US President Donald Trump signed into law on Friday the Holding Foreign Companies Accountable Act, which will remove Chinese companies from American stock exchanges if they fail to comply with US auditing oversight rules within three years.
The law, which applies to all foreign companies listed on US exchanges but is widely regarded as being directed at Chinese firms, is the latest move from Washington targeting some of the biggest players in China’s economy.
The new trading law will affect nearly all Chinese companies listed on US exchanges, none of which now comply with the US auditing rules. Most other foreign companies on US exchanges are already in compliance, but Chinese law prohibits Chinese-based companies from doing so. As of October 2, 217 Chinese firms with a combined market capitalisation of US$2.2 trillion were listed on major US stock exchanges, according to the most recent congressional report by the US-China Economic and Security Review Commission.
Chinese firms for years have been using American capital markets and dollar-based finance as a key funding component to grow their businesses. While the measure includes a phase-in period, with penalties kicking in after three straight years of noncompliance, it could impose real damage on Chinese companies that fail to meet the audit standards.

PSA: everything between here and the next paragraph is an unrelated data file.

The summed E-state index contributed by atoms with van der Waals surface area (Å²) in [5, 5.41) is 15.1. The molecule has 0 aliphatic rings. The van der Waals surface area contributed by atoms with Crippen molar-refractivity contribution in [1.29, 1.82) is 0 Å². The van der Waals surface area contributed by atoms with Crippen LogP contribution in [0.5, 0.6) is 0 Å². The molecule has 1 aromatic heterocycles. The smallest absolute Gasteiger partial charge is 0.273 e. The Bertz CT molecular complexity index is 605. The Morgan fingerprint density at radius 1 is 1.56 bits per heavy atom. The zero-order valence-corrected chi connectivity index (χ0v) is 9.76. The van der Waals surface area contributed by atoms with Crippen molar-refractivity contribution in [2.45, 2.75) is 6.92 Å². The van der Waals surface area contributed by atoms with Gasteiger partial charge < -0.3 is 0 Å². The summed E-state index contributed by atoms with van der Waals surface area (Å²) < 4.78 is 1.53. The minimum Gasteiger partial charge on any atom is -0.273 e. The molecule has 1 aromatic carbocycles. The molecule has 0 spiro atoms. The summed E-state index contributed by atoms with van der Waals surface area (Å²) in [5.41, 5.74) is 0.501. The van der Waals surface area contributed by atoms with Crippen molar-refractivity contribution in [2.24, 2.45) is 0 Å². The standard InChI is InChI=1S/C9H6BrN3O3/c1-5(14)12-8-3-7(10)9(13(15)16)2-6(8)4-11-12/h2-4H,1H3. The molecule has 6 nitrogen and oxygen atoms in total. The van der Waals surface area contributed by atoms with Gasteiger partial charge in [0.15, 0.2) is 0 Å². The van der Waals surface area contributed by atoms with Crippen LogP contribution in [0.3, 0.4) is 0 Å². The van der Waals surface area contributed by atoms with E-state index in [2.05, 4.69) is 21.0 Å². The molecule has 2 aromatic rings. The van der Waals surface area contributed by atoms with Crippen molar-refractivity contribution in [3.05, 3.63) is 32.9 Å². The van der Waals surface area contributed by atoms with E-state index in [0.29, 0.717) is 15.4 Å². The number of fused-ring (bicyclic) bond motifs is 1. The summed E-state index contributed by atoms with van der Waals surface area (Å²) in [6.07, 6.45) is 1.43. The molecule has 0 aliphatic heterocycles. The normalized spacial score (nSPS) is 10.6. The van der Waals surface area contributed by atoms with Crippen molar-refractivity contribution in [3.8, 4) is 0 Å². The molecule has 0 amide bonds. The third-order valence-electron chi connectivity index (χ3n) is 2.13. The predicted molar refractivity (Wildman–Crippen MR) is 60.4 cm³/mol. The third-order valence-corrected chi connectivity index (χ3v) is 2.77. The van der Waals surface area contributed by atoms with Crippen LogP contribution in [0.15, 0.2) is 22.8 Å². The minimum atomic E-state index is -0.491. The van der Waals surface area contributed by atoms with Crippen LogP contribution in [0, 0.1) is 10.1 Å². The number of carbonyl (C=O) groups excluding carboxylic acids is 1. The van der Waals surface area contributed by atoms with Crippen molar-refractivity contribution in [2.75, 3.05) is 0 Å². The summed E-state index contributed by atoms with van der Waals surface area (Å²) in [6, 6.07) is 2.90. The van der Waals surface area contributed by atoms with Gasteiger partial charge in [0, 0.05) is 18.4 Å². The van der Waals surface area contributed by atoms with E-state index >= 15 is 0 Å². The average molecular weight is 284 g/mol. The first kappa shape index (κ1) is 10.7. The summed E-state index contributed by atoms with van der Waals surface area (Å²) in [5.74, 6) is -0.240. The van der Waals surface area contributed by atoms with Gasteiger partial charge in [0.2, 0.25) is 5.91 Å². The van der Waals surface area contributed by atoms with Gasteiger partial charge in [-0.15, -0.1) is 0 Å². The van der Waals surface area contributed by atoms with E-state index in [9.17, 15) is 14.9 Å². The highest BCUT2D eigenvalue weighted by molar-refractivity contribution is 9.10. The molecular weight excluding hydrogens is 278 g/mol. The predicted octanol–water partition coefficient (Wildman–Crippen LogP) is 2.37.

“U.S. policy is letting China flout rules that American companies play by, and it’s dangerous,” Republican Senator John Kennedy of Louisiana, a lead sponsor of the new law, said in a statement.
Foreign Ministry spokeswoman Hua Chunying told reporters in Beijing after passage of the House bill that China was “against politicizing securities regulation” and urged cooperation to protect investors’ rights.
“It will undermine global investors’ confidence in the U.S. capital markets and will undermine the U.S. capital markets’ global standing and hurt U.S. interests,” Hua said.
Trump’s signing of the law capped a flurry of recent steps against China, including guidelines that would limit travel visas for 92 million Communist Party members. Any of them with a 10-year visa would now see it reduced to one month.
The U.S. Department of Homeland Security has said that customs officers at American ports would impound “shipments containing cotton and cotton products originating from” the Xinjiang Production and Construction Corps., a military-affiliated entity that’s one of China’s largest producers. This follows earlier U.S. action against the company that bars it from making any transaction with American companies and citizens.